aving Mardonius behind as commander, withdrew with a portion of his army to Asia (chap. 19). —How the Carthaginians with great armaments made war upon Sicily (chaps. 20-21). —How Gelon, after outgeneralling the barbarians, slew some of them and took others captive (chaps. 22-23). —How Gelon, when the Carthaw soldiers defeated the Boeotians who far outnumbered them (chaps. 81-82). —On the campaign of Tolmides against Cephallenia (chap. 84). —On the war in Sicily between the Egestaeans and Lilybaeans (chap. 86). —On the framing of the law of petalism by the Syracusans (chap. 87). —The campaign of Pericles again the Syracusans (chap. 87). —The campaign of Pericles against the Peloponnesus (chap. 88). —The campaign of the Syracusans against Tyrrhenia (chap. 88). —On the Palici, as they are called, in Sicily (chap. 89). —On the defeat of Ducetius and his astounding escape from death (chaps. 91
Diodorus Siculus, Library, Book XI, Chapter 1 (search)
suaded Xerxes to enslave the Greeks, who had ever been enemies of the Persians. And Xerxes, being won over by him and desiring to drive all the Greeks from their homes, sent an embassy to the Carthaginians to urge them to join him in the undertaking and closed an agreement with them, to the effect that he would wage war upon the Greeks who lived in Greece, while the Carthaginians should at the same time gather great armaments and subdue those Greeks who lived in Sicily and Italy. In accordance, then, with their agreements, the Carthaginians, collecting a great amount of money, gathered mercenaries from both Italy and Liguria and also from Galatia and IberiaGaul and Spain.; and in addition to these troops they enrolled men of their own race from the whole of Libya and of Carthage; and in the end, after spending three years in constant preparation, they assembled more than three hundred thousand foot-soldiers and two hundred wa
Diodorus Siculus, Library, Book XI, Chapter 20 (search)
Now that we have described at sufficient length the events in Europe, we shall shift our narrative to the affairs of another people. The Carthaginians, we recall,Cp. chap. 1. had agreed with the Persians to subdue the Greeks of Sicily at the same time and had made preparations on a large scale of such materials as would be useful in carrying on a war. And when they had made everything ready, they chose for general Hamilcar, having selected him as the man who was held by them ntion many cargo ships for carrying supplies, numbering more than three thousand. Now as he was crossing the Libyan sea he encountered a storm and lost the vessels which were carrying the horses and chariots. And when he came to port in Sicily in the harbour of PanormusPalermo. he remarked that he had finished the war; for he had been afraid that the sea would rescue the Siceliotes from the perils of the conflict. He took three days to rest his soldiers and to repair the damage wh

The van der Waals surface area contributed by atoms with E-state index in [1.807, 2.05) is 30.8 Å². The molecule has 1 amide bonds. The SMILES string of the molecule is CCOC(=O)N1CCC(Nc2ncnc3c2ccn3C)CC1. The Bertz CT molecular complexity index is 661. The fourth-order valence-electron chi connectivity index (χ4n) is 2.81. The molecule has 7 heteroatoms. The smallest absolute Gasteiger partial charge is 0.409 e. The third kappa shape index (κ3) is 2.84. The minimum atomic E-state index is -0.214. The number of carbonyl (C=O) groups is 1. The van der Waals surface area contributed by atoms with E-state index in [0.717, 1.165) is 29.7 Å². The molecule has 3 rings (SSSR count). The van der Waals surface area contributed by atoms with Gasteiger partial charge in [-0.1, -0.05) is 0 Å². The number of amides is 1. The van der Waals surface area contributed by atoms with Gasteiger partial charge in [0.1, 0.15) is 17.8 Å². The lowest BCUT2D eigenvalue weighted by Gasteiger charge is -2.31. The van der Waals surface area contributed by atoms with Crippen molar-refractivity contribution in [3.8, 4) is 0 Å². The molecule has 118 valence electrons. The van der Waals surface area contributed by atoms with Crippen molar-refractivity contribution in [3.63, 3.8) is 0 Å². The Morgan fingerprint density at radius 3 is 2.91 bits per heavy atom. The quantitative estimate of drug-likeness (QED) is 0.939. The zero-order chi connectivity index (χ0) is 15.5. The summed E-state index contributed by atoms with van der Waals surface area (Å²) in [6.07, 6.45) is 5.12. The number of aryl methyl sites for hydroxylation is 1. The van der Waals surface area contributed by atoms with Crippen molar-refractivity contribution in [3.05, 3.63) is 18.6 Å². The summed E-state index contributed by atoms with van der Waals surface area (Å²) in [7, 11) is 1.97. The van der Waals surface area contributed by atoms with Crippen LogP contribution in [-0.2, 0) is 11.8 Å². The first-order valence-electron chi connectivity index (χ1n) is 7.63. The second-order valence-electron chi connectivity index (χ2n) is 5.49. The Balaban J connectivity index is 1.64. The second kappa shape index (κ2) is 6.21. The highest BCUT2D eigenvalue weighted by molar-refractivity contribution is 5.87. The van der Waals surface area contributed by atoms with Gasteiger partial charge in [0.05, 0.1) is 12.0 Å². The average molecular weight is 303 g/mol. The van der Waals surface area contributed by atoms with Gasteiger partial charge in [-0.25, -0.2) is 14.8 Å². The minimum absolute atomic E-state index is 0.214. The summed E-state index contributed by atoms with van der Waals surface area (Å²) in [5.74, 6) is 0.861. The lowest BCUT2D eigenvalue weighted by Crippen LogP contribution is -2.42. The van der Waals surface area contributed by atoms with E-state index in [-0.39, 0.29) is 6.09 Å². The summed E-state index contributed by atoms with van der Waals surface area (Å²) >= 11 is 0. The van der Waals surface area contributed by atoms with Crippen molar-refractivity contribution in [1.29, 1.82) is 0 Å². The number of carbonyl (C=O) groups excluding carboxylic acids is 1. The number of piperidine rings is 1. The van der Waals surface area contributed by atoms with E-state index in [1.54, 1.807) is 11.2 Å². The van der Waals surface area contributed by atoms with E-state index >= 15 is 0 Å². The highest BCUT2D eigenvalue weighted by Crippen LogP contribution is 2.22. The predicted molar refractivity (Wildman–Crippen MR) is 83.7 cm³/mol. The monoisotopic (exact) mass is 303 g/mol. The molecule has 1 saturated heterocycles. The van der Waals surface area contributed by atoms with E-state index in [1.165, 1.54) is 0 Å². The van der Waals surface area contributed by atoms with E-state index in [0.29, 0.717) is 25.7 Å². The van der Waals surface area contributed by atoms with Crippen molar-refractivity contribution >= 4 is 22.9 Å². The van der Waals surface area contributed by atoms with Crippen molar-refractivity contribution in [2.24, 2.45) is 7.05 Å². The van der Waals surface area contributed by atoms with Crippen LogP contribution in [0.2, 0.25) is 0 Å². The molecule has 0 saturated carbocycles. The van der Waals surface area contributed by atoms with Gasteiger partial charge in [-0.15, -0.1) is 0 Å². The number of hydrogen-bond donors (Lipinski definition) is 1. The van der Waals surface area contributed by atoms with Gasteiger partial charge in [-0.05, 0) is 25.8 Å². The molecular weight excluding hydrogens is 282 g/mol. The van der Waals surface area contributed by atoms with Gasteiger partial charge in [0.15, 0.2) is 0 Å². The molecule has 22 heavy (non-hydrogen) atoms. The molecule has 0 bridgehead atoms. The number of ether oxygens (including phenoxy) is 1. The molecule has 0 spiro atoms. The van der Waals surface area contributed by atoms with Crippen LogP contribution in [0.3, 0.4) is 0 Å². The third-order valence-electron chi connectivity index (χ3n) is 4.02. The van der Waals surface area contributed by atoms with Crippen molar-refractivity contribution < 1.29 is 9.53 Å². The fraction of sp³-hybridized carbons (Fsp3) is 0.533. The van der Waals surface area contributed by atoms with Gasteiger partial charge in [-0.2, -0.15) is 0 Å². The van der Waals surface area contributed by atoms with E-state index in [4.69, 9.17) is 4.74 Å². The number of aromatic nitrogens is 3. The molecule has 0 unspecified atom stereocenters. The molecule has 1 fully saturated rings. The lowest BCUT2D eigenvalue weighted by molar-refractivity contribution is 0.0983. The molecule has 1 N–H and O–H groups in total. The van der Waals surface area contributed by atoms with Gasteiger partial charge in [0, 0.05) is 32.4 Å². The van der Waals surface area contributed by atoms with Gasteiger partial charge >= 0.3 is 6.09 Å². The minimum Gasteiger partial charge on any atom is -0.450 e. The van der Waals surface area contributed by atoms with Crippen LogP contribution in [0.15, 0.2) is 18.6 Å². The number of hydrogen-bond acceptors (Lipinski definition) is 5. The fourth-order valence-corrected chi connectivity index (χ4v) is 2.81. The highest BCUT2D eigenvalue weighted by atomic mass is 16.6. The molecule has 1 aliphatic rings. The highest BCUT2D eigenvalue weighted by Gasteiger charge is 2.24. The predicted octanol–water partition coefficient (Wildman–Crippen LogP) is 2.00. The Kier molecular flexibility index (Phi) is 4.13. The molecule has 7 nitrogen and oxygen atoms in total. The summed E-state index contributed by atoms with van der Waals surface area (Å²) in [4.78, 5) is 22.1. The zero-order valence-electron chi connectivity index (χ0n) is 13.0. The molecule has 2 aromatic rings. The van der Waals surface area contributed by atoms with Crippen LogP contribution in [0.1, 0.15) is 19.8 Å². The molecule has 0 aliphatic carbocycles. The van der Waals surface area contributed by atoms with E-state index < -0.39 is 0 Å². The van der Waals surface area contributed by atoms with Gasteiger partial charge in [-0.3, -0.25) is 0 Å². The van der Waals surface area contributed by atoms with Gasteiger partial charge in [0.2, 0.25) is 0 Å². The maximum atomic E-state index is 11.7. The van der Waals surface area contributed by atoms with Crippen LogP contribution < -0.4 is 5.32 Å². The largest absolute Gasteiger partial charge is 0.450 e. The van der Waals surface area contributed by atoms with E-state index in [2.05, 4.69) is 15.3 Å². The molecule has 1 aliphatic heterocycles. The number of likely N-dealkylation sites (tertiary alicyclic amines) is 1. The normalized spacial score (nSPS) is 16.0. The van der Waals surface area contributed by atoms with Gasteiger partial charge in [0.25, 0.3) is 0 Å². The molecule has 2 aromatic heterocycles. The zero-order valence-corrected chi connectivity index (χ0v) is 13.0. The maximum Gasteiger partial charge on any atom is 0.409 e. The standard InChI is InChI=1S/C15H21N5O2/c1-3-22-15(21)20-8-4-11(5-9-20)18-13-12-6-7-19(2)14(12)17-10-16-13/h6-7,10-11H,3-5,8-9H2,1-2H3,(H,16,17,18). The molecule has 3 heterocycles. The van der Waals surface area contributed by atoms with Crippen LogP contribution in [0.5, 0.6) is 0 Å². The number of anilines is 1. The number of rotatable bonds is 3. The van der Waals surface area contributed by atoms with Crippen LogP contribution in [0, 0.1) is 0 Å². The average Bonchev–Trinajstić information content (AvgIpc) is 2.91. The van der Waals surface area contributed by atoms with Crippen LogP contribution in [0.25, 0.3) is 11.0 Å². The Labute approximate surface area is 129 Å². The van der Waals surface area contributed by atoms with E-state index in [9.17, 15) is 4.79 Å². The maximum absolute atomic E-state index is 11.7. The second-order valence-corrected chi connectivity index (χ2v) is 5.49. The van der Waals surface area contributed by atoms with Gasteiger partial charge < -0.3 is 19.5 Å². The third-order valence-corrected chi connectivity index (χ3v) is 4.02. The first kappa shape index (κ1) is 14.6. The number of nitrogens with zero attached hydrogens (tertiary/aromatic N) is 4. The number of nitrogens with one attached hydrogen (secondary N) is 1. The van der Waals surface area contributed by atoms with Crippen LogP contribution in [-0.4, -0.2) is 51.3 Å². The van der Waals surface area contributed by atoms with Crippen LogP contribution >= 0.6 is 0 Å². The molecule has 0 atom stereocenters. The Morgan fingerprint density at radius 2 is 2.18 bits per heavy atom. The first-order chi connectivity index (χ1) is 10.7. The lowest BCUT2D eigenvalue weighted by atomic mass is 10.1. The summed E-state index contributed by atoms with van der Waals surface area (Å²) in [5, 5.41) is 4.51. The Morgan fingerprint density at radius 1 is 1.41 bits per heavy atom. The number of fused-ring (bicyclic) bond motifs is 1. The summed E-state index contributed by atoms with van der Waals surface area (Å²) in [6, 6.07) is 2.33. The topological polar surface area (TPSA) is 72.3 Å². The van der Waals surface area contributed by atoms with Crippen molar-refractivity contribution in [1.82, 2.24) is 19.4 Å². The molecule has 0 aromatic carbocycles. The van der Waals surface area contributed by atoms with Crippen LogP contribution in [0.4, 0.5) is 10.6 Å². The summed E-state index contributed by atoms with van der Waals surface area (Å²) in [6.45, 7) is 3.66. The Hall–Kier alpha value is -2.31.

Diodorus Siculus, Library, Book XI, Chapter 23 (search)
Because of this achievement many historians compare this battle with the one which the Greeks fought at Plataea and the stratagem of Gelon with the ingenious schemes of Themistocles, and the first place they assign, since such exceptional merit was shown by both men, some to the one and some to the other. And the reason is that, when the people of Greece on the one hand and those of Sicily on the other were struck with dismay before the conflict at the multitude of the barbarian armies, it was the prior victory of the Sicilian Greeks which gave courage to the people of Greece when they learned of Gelon's victory; and as for the men in both affairs who held the supreme command, we know that in the case of the Persians the king escaped with his life and many myriads together with him, whereas in the case of the Carthaginians not only did the general perish but also everyone who participated in the war was slain, and, as the saying is, no
Diodorus Siculus, Library, Book XI, Chapter 24 (search)
irements, had not hauled up on shore. Consequently, although practically all the rest of the combatants were either slain or taken prisoner, these vessels managed to set sail before they were noticed. But they picked up many fugitives, and while heavily laden on this account, they encountered a storm and were all lost. A handful only of survivors got safely to Carthage in a small boat to give their fellow citizens a statement which was brief: "All who crossed over to Sicily have perished." The Carthaginians, who had suffered a great disaster so contrary to their hopes, were so terror-stricken that every night they kept vigil guarding the city, in the belief that Gelon with his entire force must have decided to sail forthwith against Carthage. And because of the multitude of the lost the city went into public mourning, while privately the homes of citizens were filled with wailing and lamentation. For some kept inquiring after sons, others